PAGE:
This was heady stuff, and it resonated. Of all “The Republic,” this seemed like the most brilliant and telling critique—just as relevant to our society as it was to Plato’s. At the time I didn’t really understand why this was so powerful for me. Now I think I do.

Oceans of ink have been spilled about what Plato meant when he wrote this story. Was it about the ascent of the soul? Was it about true perceptions of the forms? Was it about proper education? 

Or was it, I wonder, about travel? 

After a little more research, I found that indeed Plato had traveled quite a bit. Yet he didn’t document his voyages like Herodotus. He didn’t keep a diary, or draw any sketches. In fact, he didn’t seem to write much about these travels at all. 

But scholars have pieced them together. According to Jeno Platthy in Plato: A Critical Biography, the philosopher made at least five separate journeys for periods of years to Italy, Sicily, Egypt and “the East.” The later journeys are better known, some of which were made for political reasons. The earlier ones, less so. For example, in his second trip abroad, he supposedly lived in a rented house in Heliopolis (now in Egypt) and helped pay for his time abroad by selling oil.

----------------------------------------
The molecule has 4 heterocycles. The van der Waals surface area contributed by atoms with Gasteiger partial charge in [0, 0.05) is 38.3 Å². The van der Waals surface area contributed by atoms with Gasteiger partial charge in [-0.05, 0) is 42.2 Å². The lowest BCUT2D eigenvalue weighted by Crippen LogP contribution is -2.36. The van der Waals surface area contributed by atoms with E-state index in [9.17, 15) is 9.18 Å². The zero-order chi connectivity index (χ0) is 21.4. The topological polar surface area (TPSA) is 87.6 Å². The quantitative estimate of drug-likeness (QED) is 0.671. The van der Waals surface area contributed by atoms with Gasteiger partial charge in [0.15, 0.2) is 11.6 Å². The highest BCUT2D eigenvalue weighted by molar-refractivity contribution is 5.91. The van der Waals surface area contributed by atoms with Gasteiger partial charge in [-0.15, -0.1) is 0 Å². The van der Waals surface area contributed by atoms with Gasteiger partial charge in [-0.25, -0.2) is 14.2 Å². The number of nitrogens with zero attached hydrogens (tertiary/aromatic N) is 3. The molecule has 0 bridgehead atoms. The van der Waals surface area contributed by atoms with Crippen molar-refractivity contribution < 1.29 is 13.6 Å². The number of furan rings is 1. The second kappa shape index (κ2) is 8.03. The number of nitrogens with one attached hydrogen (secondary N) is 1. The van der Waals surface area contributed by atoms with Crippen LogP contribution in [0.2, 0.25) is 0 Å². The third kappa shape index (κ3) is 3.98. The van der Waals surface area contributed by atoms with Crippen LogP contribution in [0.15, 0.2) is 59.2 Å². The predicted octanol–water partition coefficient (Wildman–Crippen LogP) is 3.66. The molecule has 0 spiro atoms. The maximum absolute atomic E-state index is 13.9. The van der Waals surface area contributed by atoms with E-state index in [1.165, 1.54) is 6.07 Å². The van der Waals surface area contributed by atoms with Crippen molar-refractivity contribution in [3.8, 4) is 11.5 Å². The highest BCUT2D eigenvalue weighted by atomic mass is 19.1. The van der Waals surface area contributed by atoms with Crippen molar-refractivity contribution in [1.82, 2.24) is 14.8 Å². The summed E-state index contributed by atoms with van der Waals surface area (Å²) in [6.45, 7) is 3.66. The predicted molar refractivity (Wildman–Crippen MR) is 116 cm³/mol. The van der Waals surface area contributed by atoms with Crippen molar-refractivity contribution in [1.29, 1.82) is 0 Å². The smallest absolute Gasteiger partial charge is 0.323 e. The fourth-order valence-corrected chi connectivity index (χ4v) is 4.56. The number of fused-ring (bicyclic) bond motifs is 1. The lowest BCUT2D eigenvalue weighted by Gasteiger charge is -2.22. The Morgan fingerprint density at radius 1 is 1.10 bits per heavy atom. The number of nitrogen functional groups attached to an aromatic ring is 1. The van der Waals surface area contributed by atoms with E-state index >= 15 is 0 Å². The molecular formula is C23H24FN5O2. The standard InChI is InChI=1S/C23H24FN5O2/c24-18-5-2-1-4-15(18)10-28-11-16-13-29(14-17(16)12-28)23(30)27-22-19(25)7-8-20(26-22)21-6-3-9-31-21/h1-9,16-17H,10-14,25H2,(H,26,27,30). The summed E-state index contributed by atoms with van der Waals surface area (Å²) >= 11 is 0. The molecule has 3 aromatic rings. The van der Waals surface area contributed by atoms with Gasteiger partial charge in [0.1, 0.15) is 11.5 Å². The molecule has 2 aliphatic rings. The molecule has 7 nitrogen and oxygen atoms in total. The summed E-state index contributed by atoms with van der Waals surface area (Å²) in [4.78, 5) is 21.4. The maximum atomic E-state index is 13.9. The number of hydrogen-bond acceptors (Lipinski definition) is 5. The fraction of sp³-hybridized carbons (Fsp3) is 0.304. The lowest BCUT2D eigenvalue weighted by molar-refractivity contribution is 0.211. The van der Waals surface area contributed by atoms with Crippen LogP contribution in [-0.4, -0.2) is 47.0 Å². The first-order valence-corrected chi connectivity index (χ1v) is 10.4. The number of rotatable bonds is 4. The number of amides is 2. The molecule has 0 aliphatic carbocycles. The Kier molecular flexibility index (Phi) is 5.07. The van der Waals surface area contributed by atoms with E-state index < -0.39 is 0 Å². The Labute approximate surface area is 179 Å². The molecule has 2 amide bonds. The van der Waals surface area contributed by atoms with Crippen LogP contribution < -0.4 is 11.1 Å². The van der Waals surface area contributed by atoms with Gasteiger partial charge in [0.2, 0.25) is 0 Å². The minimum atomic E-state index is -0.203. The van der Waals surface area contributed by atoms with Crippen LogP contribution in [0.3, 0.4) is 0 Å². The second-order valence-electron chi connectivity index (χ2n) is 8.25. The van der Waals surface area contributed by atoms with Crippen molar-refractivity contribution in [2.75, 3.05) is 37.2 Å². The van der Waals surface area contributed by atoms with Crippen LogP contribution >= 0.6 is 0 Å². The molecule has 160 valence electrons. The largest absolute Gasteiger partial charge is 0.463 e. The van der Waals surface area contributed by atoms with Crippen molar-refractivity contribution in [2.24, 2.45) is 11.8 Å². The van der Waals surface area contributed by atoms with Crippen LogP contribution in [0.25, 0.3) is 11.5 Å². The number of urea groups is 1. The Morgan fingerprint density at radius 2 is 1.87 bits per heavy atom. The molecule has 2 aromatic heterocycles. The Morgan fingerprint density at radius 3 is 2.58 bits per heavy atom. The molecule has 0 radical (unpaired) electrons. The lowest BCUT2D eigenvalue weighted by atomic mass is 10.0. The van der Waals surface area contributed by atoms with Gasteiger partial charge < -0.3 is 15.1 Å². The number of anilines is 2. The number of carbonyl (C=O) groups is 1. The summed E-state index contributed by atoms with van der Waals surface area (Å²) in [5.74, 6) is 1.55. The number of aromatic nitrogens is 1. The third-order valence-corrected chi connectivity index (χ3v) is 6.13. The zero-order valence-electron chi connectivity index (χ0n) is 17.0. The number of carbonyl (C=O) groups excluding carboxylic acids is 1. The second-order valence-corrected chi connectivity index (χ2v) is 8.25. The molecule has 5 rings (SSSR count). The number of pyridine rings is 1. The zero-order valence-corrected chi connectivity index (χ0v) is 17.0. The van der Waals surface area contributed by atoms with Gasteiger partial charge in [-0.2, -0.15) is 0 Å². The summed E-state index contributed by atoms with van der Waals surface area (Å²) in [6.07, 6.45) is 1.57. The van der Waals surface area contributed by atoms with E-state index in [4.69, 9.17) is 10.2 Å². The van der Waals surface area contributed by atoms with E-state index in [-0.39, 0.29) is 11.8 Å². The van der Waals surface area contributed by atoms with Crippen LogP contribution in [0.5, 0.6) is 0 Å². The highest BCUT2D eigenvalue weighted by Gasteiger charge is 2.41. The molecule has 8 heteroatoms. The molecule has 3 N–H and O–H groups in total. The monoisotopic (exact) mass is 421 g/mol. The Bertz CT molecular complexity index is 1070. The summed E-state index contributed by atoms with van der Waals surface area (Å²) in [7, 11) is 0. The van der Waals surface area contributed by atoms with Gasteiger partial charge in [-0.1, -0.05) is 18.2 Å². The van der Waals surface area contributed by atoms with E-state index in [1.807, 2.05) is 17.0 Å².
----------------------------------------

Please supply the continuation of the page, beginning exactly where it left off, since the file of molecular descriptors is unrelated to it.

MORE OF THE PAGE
Yet it’s Plato’s first trip abroad that holds the most mystery and promise. Pletthy writes that Plato scarcely mentions this adventure, because, “even to himself, such a journey could have appeared ... as a youthful fling abroad, not worthy of recollection which could not be tied to later meaningful historical events.”

A youthful fling, indeed. Plato was 27-years-old and a student of Socrates when he set off for Italy to try to learn the secrets of the Pythagoreans in Acragas. Once there he was “plunged into banqueting,” and there is a cryptic (and disputed) reference to him “never sleeping alone at night” while in the city. Later, he wrote that the residents “build as if they would live forever, and stuff themselves as if they’re eating their last meal before they die.” 

To me, this sounded a lot like Plato’s gap year, his study abroad. And I knew the effect that kind of thing can have on a person, because when I first read the allegory of the cave, I had only been back from my own year in Italy (where I slept alone plenty of times) for a few months. I was in the midst of possibly one of the worst cases of reverse culture shock on record.